Subpoena them. If they don't show the case can be adjudicated in their absence, no?
But another example of a little bit of legal knowledge being worth what was paid for it. Nothing.
A subpoena is issued for the production of evidence at a given time and place. The risk of non-compliance is civil contempt, no more no less. To achieve what you suggest they must be sued.
But I don't really believe people are the enforcement agency.
Then sit down and shut up because you haven't a clue about the statute.
They are informants. They submit their tips to a website run by the state, who then sends their badged goons.
Yep, no clue about the statute. Btw, the website is set up and run by a private entity that has nothing to do with the state.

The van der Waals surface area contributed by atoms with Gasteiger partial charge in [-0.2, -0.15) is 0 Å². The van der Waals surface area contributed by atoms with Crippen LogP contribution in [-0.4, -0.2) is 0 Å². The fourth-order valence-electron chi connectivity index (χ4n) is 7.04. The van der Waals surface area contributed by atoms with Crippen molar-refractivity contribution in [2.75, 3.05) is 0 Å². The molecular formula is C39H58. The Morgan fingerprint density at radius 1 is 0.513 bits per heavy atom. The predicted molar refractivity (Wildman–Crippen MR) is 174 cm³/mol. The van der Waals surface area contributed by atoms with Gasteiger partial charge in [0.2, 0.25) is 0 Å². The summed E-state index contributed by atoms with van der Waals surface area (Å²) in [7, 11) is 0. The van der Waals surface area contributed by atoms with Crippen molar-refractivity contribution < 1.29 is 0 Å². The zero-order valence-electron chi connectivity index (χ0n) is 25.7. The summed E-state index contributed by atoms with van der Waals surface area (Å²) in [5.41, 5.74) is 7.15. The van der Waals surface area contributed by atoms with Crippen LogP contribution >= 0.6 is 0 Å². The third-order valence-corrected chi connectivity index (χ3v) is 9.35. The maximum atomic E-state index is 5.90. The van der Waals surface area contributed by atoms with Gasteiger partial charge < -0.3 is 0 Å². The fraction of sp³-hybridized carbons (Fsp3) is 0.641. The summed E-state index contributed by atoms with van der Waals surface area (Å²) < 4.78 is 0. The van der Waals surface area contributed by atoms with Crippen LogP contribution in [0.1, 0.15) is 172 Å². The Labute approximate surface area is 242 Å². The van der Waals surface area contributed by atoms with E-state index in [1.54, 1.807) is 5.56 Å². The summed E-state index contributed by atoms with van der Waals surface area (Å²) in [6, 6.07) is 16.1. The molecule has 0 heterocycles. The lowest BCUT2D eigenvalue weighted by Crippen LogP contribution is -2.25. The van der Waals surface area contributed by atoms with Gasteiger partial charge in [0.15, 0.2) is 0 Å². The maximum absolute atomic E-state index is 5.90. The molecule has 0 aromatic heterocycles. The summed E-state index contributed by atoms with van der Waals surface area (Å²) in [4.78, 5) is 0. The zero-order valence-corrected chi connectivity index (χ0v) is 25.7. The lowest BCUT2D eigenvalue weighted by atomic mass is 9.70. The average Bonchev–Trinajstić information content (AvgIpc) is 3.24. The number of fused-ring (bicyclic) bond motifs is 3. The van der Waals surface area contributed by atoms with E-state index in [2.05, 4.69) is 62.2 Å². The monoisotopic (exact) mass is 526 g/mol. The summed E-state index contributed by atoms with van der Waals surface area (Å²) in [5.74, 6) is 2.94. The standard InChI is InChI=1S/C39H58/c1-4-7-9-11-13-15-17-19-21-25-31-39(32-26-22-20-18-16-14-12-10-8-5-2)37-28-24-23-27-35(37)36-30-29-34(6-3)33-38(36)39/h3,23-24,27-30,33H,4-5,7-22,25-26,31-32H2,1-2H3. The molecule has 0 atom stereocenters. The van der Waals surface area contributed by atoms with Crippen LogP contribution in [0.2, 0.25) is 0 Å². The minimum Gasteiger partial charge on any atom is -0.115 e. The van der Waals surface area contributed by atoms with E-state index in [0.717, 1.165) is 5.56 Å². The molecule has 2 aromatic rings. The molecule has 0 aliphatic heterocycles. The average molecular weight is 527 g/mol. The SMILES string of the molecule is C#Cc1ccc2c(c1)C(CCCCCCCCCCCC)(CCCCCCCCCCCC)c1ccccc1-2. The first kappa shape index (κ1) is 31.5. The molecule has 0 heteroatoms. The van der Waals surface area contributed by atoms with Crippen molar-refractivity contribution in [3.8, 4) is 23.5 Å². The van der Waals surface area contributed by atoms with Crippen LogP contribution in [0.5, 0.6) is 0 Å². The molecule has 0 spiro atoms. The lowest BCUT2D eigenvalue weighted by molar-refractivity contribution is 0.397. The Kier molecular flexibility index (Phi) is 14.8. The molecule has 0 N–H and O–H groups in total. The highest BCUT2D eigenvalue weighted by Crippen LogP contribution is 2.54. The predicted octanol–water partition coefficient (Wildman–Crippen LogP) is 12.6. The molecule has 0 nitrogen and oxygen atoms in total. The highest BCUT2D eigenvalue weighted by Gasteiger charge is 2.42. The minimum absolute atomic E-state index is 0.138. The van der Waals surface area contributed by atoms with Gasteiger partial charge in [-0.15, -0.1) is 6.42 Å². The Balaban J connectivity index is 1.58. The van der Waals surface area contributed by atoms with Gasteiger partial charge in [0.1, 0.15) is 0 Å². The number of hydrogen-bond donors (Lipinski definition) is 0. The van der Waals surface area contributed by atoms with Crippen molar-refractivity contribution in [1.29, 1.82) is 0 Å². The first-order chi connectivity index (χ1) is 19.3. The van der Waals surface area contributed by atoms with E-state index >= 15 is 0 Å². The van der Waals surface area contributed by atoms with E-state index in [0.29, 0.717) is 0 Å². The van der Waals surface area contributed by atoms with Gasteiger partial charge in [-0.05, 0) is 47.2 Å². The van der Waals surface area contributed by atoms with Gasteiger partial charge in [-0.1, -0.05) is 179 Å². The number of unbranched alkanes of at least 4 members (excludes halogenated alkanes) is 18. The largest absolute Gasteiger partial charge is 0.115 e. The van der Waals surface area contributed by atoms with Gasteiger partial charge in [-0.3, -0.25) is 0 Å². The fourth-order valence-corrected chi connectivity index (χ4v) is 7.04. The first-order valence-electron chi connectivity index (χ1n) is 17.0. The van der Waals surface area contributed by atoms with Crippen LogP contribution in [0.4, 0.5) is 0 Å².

And someone has to compel payment of the $10k bounty; that too I would imagine to be some state officer.
Yep, that would be a judge with jurisdiction to grant a judgment for that amount. Typically, collection would be through a writ of execution, that is served by a sheriff or constable not the judge. In the SC the other day their was one such judge and no clear evidence the judge intended to "enforce" the law. What about the hundreds of other such judges.
The class certification I referred to above may include a class of judges. Without seeing the motion, I'm not impressed with the idea. Judges don't enforce laws, they adjudicate rights under laws. Such adjudication could be that no rights were violated the the plaintiff's case is dismissed. That ain't "enforcing" the law.